The function names that the compiled DLL uses are also names of classes found in legitimate Microsoft libraries, like “ISubCategoryMembershipEntry” or “TaskSchedulerException.” It may have been designed this way to hide the DLL execution in plain sight, as well as to deceive malware analysts and possibly stop them from fully analyzing the files.

The compiled DLL contains the instructions needed to de-obfuscate and decrypt its contents, ultimately being able to load its decrypted content as another .NET executable. This leads to the installation of the payload, which is the next stage of the infection chain.

The following screenshot shows the “ingodwetrust*.exe” running process, which is a backdoor payload of one of the samples we’ve analyzed:

Figure 7. Screengrab showing the execution of “ingodwetrust*” backdoor and wscript execution of the malicious script

This executable runs alongside wscript.exe that in turn runs a script that prevents the system from entering sleep mode. This script and backdoor combination makes the system available to the malicious actor at all times.

Other samples we’ve investigated had a trojan spy payload, which runs silently in the background of an infected machine. The trojan spy continuously gathers victim information, which it sends over a command and control (C&C) server.


Cybercriminals are continuously beefing up their defense evasion techniques. Using malware in its source code form helps in their attempt to avoid detection by modern security controls. By abusing built-in functions of the .NET framework, they are able to compile and execute malicious C# source code — an unconventional way of completing the infection chain. 

Seeing this technique in the wild suggests that more malicious actors are using similar techniques,  abusing legitimate programs that are native to the system to carry out their attacks.

Recommendations and Trend Micro solutions

The compile-after-delivery technique cannot be easily mitigated through preventive controls since it is based on the abuse of a feature that is built into Microsoft Windows.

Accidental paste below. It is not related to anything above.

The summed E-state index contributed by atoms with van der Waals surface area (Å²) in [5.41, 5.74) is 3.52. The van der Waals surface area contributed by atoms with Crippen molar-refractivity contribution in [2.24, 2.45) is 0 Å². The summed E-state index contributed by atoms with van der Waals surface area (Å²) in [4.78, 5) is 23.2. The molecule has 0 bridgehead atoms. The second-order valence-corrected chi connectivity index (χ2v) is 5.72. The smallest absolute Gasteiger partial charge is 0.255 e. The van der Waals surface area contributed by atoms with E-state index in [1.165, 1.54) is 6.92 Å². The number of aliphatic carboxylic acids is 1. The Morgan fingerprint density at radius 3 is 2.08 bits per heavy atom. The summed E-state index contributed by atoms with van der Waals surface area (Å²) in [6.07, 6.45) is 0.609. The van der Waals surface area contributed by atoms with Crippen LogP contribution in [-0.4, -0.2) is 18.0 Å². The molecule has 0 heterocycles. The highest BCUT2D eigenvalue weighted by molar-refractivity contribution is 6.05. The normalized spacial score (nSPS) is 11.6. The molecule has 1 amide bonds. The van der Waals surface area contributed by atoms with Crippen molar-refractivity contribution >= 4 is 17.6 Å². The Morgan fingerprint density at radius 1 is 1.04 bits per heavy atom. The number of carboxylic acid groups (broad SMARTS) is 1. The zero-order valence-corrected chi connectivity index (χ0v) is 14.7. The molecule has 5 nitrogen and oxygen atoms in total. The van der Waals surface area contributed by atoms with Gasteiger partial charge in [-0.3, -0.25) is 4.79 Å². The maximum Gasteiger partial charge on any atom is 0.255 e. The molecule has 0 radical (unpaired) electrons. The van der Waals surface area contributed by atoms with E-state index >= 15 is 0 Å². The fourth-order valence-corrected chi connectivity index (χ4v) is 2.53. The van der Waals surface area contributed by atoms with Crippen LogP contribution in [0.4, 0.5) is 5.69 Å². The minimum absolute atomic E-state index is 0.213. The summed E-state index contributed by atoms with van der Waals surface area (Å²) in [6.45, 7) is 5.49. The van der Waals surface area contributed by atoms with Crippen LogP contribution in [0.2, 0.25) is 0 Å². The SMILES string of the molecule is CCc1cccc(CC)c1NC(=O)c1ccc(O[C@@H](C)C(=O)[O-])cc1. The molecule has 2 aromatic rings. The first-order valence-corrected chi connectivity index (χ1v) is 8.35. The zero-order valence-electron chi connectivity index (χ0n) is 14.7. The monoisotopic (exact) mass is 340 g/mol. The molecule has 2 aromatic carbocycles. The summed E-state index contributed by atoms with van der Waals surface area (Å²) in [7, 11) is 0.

Users can defend against this threat as well as similar types of malware by following these security recommendations:

  • Avoid accessing suspicious or unknown URLs.
  • Avoid downloading cracked applications, as these may be bundled with malware.
  • Unless you are certain of the creator of a software or application, do not authorize the download or installation of software. Only download software or applications from official websites.
  • Be wary of socially engineered threats.

Additionally, users and organizations can benefit from employing security solutions that proactively blocks emerging and unknown security risks, like Trend Micro’s Predictive Machine Learning module.

Trend Micro™ Deep Discovery™ provides detection, in-depth analysis, and proactive response to attacks using exploits and similar threats through specialized engines, custom sandboxing, and seamless correlation across the entire attack life cycle, allowing it to detect these kinds of attacks even without engine or pattern updates. These solutions are powered by XGen™ security, which provides a cross-generational blend of threat defense techniques against a full range of threats for data centers, cloud environmentsnetworks, and endpoints. Smart, optimized, and connected, XGen powers Trend Micro’s suite of security solutions: Hybrid Cloud Security, User Protection, and Network Defense.